RSS FeedsRSS (Really Simple Syndication) feeds offer another way to get EETimes.com content.
Subscribe to our feeds to get the latest headlines, summaries and links back to full articles - formatted for your favorite feed reader and updated throughout the day.
RSS is an Internet format that gives you a new way to quickly and easily access Web-based headlines, blurbs, and article links from a wide variety of sources. It's most often used for showing the latest headlines from online newspapers, magazines, weblogs, and vendor and technology information sites.
Using Automatic Discovery
To access an RSS feed, you need a software program known as a news aggregator or RSS reader. If you already have a news aggregator and it supports auto-discovery, you can usually add an RSS link for a given site by using your aggregator to surf the home page of that Web site.
Adding An RSS Link Manually
When auto-discovery doesn't work, the manual process is easy enough:
1. Copy the RSS feed link from the content site. For many people, this is the most confusing step. If you see an XML icon like this , and you're using Internet Explorer in Windows, you can right-click this button and choose Copy Shortcut to copy the RSS link. Another option is to left click the link and copy the URL from your browser's Address bar. You'll often see unintellgible code in your browser window when you just click an RSS link. This is the XML stream, which is not intended to be interpreted by most browsers. (New plug-ins available for some Web browsers will make this possible, however.)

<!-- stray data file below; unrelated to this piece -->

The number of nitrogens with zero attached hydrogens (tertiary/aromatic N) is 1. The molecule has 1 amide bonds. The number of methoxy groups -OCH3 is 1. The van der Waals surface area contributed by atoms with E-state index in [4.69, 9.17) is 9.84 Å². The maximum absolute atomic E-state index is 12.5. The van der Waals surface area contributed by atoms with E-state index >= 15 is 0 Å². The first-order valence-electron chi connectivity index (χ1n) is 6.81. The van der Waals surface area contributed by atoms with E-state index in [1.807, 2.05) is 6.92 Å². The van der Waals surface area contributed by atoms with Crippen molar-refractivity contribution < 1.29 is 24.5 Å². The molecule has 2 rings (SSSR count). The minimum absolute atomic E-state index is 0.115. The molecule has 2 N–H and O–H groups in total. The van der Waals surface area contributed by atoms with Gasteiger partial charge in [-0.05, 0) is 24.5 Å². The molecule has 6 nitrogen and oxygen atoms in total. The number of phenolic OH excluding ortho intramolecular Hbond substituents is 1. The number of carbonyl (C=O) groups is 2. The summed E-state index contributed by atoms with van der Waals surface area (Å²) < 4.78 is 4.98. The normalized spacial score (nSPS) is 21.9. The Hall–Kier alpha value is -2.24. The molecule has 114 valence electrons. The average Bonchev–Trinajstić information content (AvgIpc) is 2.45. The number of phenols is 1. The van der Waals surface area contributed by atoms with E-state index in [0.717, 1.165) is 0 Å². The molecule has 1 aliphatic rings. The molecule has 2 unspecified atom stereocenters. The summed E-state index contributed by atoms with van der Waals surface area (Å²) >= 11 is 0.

2. Open your news aggregation tool, initiate a new channel, and paste the RSS link into the URL field. After a few seconds, the feed will populate in your RSS reader. The process of initiating a new channel goes by different names in different news aggregators. It might also be called "adding a new feed." If necessary, consult your news aggregator's Help or documentation for more information.
Where To Get A News Aggregator (or RSS Reader)
News aggregators are available in several varieties. They can be Web-based services, standalone client software, or plug-ins for existing Web browsers or email packages.
Some of our editors are using FeedDemon by Bradbury Software. It was written by Nick Bradbury, author of HomeSite and TopStyle, two popular Web development tools. Here's a short list of RSS readers you might like to try:
- Snarfer - Utility for reading, searching, and managing RSS feeds - Excellent & Free
- FeedDemon - full-featured Windows news aggregator
- Yahoo! - Yahoo's offers an RSS reader
- SharpReader - simple, well designed, reads RSS and Atom
- NewsGator - plug-in for Outlook 2000 and newer
- NetNewsWire - well-thought-of Mac RSS reader.
- NewsMonster - Mozilla browser plug-in supports Linux, Windows
- Sage - Sage is a lightweight RSS and Atom feed reader extension for Mozilla Firefox.
What Exactly Is RSS?
Most sources define RSS as an acronym standing for Really Simple Syndication; other sources say the acronym derives from Rich Site Summary or RDF Site Summary. In fact, all may be correct.
Whatever the letters stand for, RSS is a light-weight XML format for distributing headlines, links, and brief descriptions of Web-based content. Web content providers develop and serve RSS "feeds," or streams of headline content designed to be accessed by news aggregator or RSS reader client software. An RSS reader lets you peruse headlines, read summaries, and the click links to specific stories to open them right on their original Web sites in your default Web browser.